One would ask why to get rid of such insects. It might be the fact that they don’t discriminate when it comes to the type of plants they feed on. Well, here are some ideas on how to get rid of them: 

Hand Pick 

Japanese beetles are easy to see and relatively easy to knock into a can of soapy water. 

It is time-consuming but the most effective way to get rid of them.


Put down a dropcloth early in the morning when beetles are most active, shake them off, and dump them in a bucket of soapy water.

Neem Oil

Neem oil is sprayed on the plants to do this. Adult beetles ingest a chemical in neem oil which they pass it on in their eggs; the larvae die before they become adults.

Japanese Beetle Traps

Pheromone traps tend to control large numbers of beetles.

Some traps attract beetles a little bit too well; placing the trap far from your garden may pull beetles from all over.

Fruit Cocktail Trap

We all love sweet smells; beetles are no exception to this. A fruit Cocktail is the most natural and effective method on how to get rid of Japanese beetles.

Ferment fruit cocktails for about a week, place them on top of wood blocks in a light-colored pail; fill the bucket with water to just below the top, and put the can at about 25 feet (7.62 meters) from the plants you want to protect.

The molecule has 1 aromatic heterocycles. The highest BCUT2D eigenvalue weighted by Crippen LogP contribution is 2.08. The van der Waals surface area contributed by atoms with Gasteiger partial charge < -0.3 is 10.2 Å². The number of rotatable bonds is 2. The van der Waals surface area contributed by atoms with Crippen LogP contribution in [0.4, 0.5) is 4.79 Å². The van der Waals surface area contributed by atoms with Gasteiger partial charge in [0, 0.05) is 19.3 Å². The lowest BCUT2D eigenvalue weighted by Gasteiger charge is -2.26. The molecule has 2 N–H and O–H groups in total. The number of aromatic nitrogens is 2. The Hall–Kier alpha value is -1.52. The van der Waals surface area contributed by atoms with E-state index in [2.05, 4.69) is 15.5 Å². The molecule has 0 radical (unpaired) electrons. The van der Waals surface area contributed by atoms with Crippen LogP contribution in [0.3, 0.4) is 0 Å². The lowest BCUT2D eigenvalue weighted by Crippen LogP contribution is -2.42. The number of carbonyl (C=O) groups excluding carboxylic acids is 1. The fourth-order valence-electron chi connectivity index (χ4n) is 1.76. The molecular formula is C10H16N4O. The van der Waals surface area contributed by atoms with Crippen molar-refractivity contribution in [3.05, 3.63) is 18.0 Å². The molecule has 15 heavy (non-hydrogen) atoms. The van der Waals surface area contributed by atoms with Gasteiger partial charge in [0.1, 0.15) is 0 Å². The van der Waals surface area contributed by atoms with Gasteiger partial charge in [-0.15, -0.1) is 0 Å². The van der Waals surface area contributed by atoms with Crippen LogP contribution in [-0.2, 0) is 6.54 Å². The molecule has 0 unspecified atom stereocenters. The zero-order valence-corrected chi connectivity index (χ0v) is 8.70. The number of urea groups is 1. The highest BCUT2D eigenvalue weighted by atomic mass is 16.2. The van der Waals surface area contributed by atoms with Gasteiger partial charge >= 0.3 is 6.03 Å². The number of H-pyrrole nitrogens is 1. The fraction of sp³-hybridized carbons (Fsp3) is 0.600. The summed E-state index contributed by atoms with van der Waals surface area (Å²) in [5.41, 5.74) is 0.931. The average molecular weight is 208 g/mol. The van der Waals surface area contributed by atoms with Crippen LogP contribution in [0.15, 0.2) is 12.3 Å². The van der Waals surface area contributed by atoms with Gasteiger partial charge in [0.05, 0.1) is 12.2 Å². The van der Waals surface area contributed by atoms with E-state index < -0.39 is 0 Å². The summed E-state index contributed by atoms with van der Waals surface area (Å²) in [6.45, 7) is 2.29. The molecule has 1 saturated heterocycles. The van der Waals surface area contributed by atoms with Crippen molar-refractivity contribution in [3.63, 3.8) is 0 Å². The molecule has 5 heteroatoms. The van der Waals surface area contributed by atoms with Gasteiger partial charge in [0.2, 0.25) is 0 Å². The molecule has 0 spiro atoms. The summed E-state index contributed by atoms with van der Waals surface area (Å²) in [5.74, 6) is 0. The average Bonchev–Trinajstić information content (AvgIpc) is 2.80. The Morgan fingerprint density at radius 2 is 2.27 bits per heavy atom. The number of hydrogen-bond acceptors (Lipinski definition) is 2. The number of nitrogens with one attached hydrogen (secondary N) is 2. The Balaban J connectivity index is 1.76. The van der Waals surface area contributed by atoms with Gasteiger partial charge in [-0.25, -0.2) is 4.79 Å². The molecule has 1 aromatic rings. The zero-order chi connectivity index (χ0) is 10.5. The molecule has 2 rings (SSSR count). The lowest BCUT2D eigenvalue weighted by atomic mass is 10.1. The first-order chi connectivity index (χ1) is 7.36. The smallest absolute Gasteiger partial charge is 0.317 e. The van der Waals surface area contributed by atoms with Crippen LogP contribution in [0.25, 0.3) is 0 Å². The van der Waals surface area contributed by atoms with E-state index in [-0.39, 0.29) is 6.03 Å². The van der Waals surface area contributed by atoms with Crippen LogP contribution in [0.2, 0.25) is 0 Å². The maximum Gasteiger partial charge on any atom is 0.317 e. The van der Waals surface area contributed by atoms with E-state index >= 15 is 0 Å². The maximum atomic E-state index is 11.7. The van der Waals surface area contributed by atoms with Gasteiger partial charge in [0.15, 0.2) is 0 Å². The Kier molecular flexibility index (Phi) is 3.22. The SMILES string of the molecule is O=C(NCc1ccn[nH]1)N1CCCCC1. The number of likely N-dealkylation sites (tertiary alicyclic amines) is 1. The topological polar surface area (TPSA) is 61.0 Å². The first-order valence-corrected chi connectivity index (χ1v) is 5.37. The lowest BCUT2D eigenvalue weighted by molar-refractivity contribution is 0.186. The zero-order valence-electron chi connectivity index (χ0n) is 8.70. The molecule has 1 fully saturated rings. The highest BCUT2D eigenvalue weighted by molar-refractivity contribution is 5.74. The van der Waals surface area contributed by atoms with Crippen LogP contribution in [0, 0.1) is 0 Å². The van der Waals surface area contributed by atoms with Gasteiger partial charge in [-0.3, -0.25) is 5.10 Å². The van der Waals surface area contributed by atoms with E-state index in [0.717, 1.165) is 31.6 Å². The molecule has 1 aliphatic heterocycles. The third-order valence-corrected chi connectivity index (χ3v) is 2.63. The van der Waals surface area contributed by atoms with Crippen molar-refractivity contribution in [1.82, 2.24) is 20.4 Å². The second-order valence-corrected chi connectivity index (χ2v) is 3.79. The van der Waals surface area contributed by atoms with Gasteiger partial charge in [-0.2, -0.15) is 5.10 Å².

Parasitic Nematodes

Japanese beetles lay eggs in the soil. When the larvae hatch, they grow into a caterpillar-like insect known as a grub. Parasitic nematodes can be introduced as they will feed on them.


Spraying or dusting the places where you want to get rid of beetles will accomplish this. Beetles often die as a result of the harmful chemical reactions.

You can control adult Japanese beetles by the use of various chemicals; permethrin, deltamethrin, carbaryl, and bifenthrin. For grubs, imidacloprid and halofenozide trichlorfon chlorantraniliprole. 

It is vital to note that even when used properly, insecticides can pose severe hazards to people, wildlife, and the environment at large.

Repel Beetles

For other Japanese beetles, the smell of deceased ones serves as a deterrent. Let traps or containers filled with dead beetles (the ones you hand-pick or catch) sit close to desirable plants.


In your garden, birds are probably the most straightforward to attract. If you offer food, shelter, and water, birds will congregate in your yard. Some birds eat beetles, e.g., catbirds, cardinals, and robins.

Crows and starlings are among those who favor the grubs. In the fall, starling flocks are likely digging up grubs as they fly through your yard. Tachinid flies appear when the number of beetles is large. Adult Japanese beetle heads are where they lay their eggs.